Logo of Phnom Penh Post newspaper Phnom Penh Post - Phnom Penh's homeless are swept away

Phnom Penh's homeless are swept away

Phnom Penh's homeless are swept away

6-Paper_Post.jpg
6-Paper_Post.jpg

PHNOM Penh Governor Chea Sophara has announced he will "rescue poor people" by removing all homeless families, drug addicts and street children from the city's streets before the ASEAN summit in early November. The decision has angered professionals whose work involves street children, urbanization and human rights.

"I will force all homeless to leave the streets - we have already started doing this and will take more action," Sophara told the Post. "I want to clean up the city and beautify it before the ASEAN summit

"We want to solve this problem by sending them to their original provinces with transport and food," he said.

Sophara said the municipality had already started rounding up street children and would continue to do so "because they have no meaning there - they need to go to school".

The street children would be sent to schools, orphanages, or the Choam Chao youth rehabilitation center near Pochentong Airport.

At a meeting on July 22 the governor asked the city's department of social affairs to prepare a list of children who were not attending school so they could be sent to classes in time for the new academic year.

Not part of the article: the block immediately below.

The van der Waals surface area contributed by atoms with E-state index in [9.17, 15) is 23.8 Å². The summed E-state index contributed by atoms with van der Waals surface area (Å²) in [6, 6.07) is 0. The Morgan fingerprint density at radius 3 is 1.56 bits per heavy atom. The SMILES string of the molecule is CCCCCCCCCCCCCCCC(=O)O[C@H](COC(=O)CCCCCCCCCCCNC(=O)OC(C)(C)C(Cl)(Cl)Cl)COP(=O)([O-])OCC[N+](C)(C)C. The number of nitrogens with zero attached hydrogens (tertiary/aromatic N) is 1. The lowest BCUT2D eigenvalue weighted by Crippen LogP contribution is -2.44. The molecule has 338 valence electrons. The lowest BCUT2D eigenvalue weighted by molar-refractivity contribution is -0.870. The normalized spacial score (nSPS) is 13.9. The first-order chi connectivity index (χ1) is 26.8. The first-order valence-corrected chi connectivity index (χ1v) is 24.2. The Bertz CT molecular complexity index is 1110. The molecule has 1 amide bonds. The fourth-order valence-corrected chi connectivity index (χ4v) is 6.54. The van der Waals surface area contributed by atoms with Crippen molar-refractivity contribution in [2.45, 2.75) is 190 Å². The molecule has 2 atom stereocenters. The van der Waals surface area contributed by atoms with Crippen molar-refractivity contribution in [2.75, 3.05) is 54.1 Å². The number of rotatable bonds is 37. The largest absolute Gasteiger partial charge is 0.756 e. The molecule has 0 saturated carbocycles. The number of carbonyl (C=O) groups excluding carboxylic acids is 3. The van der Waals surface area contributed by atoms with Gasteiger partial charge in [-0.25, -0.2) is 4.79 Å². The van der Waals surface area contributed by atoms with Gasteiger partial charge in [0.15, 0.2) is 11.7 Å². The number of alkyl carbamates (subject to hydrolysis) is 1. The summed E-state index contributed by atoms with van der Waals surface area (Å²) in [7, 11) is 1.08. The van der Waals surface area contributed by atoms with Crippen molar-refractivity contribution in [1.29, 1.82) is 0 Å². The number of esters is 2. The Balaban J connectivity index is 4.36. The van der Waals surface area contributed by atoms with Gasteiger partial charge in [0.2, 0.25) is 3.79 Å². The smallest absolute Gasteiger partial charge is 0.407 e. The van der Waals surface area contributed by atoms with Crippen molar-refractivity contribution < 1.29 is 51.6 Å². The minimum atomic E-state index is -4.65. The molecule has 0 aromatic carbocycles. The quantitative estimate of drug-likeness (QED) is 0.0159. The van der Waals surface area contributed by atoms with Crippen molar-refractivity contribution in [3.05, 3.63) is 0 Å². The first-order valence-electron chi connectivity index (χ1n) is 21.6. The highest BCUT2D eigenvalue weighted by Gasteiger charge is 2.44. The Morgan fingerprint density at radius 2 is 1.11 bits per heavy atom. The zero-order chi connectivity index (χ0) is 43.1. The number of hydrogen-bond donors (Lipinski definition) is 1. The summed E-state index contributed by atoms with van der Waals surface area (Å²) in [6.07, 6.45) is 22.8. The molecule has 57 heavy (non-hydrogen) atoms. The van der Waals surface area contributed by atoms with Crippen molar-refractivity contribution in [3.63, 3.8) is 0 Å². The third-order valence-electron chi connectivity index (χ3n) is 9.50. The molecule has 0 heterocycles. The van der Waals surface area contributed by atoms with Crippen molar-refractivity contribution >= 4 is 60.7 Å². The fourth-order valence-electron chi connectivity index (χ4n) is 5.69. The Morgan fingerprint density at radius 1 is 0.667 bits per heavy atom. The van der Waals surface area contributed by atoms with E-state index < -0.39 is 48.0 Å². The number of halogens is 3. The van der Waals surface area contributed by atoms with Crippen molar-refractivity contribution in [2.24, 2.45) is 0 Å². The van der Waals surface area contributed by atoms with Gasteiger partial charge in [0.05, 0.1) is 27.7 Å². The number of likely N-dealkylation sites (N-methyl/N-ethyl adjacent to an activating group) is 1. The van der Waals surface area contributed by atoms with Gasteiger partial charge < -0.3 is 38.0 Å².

Deputy director of the department, Suon Chhoeung, said his staff had begin surveying the number and education levels of street children, but had not started removing them as per the directive.

Sebastien Marot, coordinator at street children's NGO Mith Samlanh/Friends, said around 1,200 children lived alone on the streets. He said the directive was ruining his organization's work.

"Since Sophara's declaration last week, the [municipal] police have started following our teams who were working with the kids on the streets. As soon as the teams left, they arrested all the kids," Marot said. "This is totally destroying the work we are trying to establish with the kids for a long-term solution."

Friends' Marot said street children had been forcibly relocated to the provinces since March.

The municipality's Chhoeung confirmed that relocations had been taking place for some time.

"We send them to the provinces," he said. "On July 3 we sent 200 people."

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